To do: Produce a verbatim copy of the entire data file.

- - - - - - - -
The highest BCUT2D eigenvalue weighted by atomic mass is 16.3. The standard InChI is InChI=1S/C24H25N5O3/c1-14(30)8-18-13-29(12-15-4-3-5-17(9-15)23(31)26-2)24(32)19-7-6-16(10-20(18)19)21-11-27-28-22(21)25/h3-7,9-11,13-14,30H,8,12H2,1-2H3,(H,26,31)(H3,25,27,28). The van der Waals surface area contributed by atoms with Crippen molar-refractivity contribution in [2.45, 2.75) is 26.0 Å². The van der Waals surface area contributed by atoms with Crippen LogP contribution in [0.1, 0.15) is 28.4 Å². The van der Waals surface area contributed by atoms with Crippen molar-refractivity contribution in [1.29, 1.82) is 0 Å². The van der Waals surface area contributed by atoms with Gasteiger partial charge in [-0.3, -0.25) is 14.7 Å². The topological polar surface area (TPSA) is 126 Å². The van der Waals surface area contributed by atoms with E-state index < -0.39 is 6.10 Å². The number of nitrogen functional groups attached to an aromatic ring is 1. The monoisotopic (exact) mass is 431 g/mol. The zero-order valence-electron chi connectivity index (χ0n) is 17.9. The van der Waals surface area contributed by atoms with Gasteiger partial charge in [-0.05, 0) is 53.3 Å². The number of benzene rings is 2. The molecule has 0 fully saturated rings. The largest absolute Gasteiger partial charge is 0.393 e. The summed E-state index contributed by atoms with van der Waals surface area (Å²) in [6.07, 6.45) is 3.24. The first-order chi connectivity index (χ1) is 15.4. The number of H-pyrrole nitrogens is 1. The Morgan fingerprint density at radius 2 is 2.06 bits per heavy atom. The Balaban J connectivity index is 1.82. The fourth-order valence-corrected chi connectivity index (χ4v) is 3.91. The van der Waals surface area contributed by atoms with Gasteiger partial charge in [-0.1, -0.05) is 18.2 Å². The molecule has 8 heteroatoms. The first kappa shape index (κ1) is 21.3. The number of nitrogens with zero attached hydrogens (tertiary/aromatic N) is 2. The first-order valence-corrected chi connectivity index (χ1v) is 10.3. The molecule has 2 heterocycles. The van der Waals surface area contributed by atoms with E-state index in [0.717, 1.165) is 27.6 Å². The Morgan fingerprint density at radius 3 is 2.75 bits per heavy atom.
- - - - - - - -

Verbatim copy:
The highest BCUT2D eigenvalue weighted by atomic mass is 16.3. The standard InChI is InChI=1S/C24H25N5O3/c1-14(30)8-18-13-29(12-15-4-3-5-17(9-15)23(31)26-2)24(32)19-7-6-16(10-20(18)19)21-11-27-28-22(21)25/h3-7,9-11,13-14,30H,8,12H2,1-2H3,(H,26,31)(H3,25,27,28). The van der Waals surface area contributed by atoms with Crippen molar-refractivity contribution in [2.45, 2.75) is 26.0 Å². The van der Waals surface area contributed by atoms with Crippen LogP contribution in [0.1, 0.15) is 28.4 Å². The van der Waals surface area contributed by atoms with Crippen molar-refractivity contribution in [1.29, 1.82) is 0 Å². The van der Waals surface area contributed by atoms with Gasteiger partial charge in [-0.3, -0.25) is 14.7 Å². The topological polar surface area (TPSA) is 126 Å². The van der Waals surface area contributed by atoms with E-state index < -0.39 is 6.10 Å². The number of nitrogen functional groups attached to an aromatic ring is 1. The monoisotopic (exact) mass is 431 g/mol. The zero-order valence-electron chi connectivity index (χ0n) is 17.9. The van der Waals surface area contributed by atoms with Gasteiger partial charge in [-0.05, 0) is 53.3 Å². The number of benzene rings is 2. The molecule has 0 fully saturated rings. The largest absolute Gasteiger partial charge is 0.393 e. The summed E-state index contributed by atoms with van der Waals surface area (Å²) in [6.07, 6.45) is 3.24. The first-order chi connectivity index (χ1) is 15.4. The number of H-pyrrole nitrogens is 1. The Morgan fingerprint density at radius 2 is 2.06 bits per heavy atom. The Balaban J connectivity index is 1.82. The fourth-order valence-corrected chi connectivity index (χ4v) is 3.91. The van der Waals surface area contributed by atoms with Gasteiger partial charge in [-0.1, -0.05) is 18.2 Å². The molecule has 8 heteroatoms. The first kappa shape index (κ1) is 21.3. The number of nitrogens with zero attached hydrogens (tertiary/aromatic N) is 2. The first-order valence-corrected chi connectivity index (χ1v) is 10.3. The molecule has 2 heterocycles. The van der Waals surface area contributed by atoms with E-state index in [0.717, 1.165) is 27.6 Å². The Morgan fingerprint density at radius 3 is 2.75 bits per heavy atom.